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How the Shock Beat the Storm: Shock Remind the Storm That Basketball is a Contact Sport

Once again the Seattle Storm faced an opponent that limped into Key Arena searching for answers to their flickering expectations and an unlikely win in a game in which they really had nothing to lose.

And once again, the Storm allowed what appeared to be an easy victim overcome the Key Arena mystique and beat them in their own house.

The basic boxscore explanation for the Detroit Shock’s surprising 66-63 victory over the Storm last night is reminiscent of the Storm’s previous loss to the Chicago Sky on Sunday night: the Storm allowed the Shock to shoot 53.2% from the field and a blistering 62.5% from the three point line.

In case you're new to basketball, a team that allows their opponent to hit more than half the shots they take for 40 minutes generally does not's just sort of hard.

However, the story underlying the statistics might be more important to understanding what happened in this game: the Shock just bullied the Storm into submission for most of the game, which is exactly what informed WNBA fans might expect them to do.

Long before Katie Smith’s outstanding performance late in the fourth, Detroit just seemed to be overwhelming the Storm with their physical style of play on both ends of the floor. Most Storm shots were contested, every cutter caught an elbow to the chest, and the Shock’s infantry of post players just out-muscled, out-hustled, and outworked the Storm’s frontline for most of the game.

While the physical nature of the game took its toll on both teams – Shock forward Kara Braxton left the game in the third with a bloody nose, shortly before Storm forward Lauren Jackson headed to the locker room with a calf injury – Detroit just seemed to keep coming with more bodies and more tenacity. They just never let up.

Perhaps none of that should be surprising from a Rick Mahorn coached team shaped by Bill Laimbeer.

However, what was even more impressive is that in the process of brutalizing the Storm, the Shock also seemed to be beating the Storm mentally. Even after hitting a lull early in the second half eroded their nine point halftime lead to two points before falling behind by four late in the fourth, the Shock just appeared unflappable. And in turn, while they kept their heads, they found ways to continually disrupt the Storm.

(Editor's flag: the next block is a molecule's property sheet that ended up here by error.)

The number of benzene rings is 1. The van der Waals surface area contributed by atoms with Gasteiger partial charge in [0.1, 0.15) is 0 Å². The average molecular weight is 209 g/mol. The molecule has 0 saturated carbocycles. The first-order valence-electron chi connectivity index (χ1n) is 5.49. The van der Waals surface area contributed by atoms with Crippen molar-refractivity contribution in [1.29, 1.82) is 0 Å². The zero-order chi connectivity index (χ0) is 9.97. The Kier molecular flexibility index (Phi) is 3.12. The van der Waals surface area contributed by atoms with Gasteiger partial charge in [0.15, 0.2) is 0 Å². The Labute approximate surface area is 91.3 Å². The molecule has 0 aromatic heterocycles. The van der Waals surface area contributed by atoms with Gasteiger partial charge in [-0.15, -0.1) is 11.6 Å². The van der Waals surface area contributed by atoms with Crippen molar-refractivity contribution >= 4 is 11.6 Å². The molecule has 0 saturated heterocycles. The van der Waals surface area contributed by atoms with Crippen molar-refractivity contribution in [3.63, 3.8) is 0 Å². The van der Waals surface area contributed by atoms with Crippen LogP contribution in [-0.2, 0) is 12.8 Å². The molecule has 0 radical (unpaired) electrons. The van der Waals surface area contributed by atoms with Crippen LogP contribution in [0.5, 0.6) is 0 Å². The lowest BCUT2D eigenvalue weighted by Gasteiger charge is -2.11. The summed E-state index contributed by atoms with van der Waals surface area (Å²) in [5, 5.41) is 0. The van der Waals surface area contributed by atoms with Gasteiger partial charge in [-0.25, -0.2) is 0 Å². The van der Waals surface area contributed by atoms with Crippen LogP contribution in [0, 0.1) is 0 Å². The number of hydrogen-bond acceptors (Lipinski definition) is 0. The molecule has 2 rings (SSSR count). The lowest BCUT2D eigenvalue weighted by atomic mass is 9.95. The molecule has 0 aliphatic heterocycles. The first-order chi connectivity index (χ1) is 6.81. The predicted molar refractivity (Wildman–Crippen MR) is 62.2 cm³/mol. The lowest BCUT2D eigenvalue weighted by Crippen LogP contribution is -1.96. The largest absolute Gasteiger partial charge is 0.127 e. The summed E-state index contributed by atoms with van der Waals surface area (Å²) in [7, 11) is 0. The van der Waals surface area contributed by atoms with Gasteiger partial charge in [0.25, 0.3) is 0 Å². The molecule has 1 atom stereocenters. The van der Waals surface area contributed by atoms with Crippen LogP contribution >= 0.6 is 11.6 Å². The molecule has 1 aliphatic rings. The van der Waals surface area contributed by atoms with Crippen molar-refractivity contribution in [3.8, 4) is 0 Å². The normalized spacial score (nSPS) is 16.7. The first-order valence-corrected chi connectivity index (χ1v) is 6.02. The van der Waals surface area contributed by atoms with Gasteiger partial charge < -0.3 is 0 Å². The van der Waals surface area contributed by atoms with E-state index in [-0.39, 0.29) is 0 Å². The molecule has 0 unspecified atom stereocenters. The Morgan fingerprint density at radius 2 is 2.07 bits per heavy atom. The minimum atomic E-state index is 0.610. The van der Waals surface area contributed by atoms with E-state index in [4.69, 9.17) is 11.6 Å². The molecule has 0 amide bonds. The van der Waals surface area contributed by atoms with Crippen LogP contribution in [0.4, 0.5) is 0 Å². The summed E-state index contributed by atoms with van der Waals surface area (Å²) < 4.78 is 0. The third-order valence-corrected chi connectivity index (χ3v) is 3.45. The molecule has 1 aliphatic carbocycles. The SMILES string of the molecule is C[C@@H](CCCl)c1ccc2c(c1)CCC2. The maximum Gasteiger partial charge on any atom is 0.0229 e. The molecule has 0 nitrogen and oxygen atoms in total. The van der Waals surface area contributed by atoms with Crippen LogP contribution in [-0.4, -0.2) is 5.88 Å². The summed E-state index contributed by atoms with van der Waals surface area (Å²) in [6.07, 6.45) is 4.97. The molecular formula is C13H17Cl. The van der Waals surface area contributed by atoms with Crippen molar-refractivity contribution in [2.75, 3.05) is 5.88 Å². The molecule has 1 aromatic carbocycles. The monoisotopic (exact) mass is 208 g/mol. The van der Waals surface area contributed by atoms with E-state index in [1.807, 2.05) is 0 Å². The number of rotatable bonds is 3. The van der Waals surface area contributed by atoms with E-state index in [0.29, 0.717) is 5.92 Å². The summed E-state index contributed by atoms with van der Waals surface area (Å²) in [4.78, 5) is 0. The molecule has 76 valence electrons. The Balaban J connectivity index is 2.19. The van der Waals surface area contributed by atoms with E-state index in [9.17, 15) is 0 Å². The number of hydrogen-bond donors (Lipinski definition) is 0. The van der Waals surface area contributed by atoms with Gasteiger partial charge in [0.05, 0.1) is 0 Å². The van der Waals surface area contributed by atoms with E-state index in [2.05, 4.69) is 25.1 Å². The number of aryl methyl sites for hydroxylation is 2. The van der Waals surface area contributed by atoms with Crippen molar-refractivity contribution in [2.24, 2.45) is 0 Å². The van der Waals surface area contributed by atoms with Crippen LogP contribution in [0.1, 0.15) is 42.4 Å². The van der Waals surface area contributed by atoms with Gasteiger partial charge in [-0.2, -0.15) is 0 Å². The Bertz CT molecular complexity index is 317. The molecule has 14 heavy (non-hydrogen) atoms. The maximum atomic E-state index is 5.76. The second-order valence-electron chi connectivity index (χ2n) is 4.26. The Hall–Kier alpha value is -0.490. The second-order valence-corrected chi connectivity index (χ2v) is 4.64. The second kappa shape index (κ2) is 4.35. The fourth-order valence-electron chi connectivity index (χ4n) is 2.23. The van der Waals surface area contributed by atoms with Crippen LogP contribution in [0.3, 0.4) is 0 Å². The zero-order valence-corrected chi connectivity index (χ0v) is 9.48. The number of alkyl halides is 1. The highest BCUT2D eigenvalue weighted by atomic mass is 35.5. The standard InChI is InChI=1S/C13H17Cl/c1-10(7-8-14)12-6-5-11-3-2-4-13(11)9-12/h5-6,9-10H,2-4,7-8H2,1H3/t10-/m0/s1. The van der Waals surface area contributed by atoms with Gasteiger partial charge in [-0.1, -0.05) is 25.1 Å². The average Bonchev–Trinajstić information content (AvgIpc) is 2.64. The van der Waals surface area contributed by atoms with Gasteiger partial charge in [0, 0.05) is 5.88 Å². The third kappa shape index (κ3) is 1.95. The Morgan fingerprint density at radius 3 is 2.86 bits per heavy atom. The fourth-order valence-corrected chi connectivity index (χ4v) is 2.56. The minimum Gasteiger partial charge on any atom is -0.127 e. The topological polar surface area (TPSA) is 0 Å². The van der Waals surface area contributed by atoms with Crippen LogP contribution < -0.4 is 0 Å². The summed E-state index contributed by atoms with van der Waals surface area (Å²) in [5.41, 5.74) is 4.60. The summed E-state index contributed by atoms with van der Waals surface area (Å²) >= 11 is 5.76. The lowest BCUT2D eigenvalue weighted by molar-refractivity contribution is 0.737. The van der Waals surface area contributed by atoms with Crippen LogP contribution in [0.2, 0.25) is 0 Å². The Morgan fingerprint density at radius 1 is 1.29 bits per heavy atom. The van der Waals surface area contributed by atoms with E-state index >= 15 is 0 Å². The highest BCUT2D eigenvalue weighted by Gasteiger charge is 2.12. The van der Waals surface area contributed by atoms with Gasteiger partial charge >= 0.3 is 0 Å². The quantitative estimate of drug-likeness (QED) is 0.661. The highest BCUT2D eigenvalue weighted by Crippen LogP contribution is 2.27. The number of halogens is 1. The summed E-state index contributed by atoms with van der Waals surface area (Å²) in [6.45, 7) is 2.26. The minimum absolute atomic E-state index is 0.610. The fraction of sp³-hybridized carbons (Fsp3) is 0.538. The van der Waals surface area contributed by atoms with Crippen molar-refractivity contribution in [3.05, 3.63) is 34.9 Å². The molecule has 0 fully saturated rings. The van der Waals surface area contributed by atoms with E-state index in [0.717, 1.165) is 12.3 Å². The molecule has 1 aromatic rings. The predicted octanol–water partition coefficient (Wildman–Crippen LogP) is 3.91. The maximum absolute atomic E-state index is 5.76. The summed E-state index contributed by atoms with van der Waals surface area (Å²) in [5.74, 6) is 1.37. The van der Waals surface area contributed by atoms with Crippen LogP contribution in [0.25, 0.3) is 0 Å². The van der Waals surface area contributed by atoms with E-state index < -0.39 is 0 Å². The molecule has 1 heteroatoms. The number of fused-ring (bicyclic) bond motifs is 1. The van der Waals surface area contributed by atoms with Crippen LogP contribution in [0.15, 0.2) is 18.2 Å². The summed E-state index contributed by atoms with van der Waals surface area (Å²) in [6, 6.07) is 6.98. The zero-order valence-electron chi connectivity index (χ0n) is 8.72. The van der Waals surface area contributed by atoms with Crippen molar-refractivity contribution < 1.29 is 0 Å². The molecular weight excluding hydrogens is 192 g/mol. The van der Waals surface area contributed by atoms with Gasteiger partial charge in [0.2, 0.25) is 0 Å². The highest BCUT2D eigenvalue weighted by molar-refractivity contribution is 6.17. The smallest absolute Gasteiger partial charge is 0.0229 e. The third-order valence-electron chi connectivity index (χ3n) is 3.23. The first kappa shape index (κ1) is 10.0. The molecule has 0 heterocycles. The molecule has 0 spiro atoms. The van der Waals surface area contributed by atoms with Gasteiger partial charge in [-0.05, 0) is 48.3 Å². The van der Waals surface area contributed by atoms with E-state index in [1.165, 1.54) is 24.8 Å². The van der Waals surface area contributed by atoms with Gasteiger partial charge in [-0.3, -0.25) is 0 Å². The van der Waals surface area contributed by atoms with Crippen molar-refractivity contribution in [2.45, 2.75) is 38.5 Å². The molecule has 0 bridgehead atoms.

Detroit’s Defensive schemes kept Seattle off balance

With a number of physical post players along with very athletic perimeter players, the Shock are able to toss a number of defensive looks at their opponents and keep them off balance.

More concretely, this team appears to be so confident defensively, that it doesn’t matter if forward Cheryl Ford rotates to guard shifty guard Tanisha Wright or if diminutive rookie guard Shavonte Zellous is matched up with Camille Little. There is never any sign of panic – there seems to be a faith in the system and each other that they will pull through as a unit.

However, the other thing that having so many talented defensive pieces means is that the Shock are extremely flexible in terms of the type of defense they can throw at their opponents.

During one sequence late in the fourth quarter with the Storm up 63-62 after Katie Smith hit a pull-up jumper from the wing, the Shock’s man defense that had tormented the Storm all night suddenly morphed into a 2-3 zone. After wasting time on the shot clock trying to recognize the zone, Camille Little forced up a contested shot in the paint, and the Shock ended up just outworking the Storm for the rebound. Smith got the ball off of a screen on the other end and hit another jumper to put the Shock up one.

The Storm then brought the ball across mid-court on the next play and after having trouble recognizing the defense again, they spent a timeout with 53.6 to work out their strategy…only to get another contested jumper by Wright.

Sometimes it’s not just having talent or having the right pre-game strategy but using the right tactics at the right time to take the opponents out of their game and keep them just enough off balance to gain a tiny and temporary advantage. The Shock did that very well throughout the game last night.

After losing to the Sky at home on Sunday for the first time in over a year, most people in Key Arena probably expected the Shock to come out of the gate the more hungry and focused team last night. Unfortunately, the Shock had different plans. While it looked like Doppler came prepared to stare down the Shock, the Storm just didn't seem to have enough last night.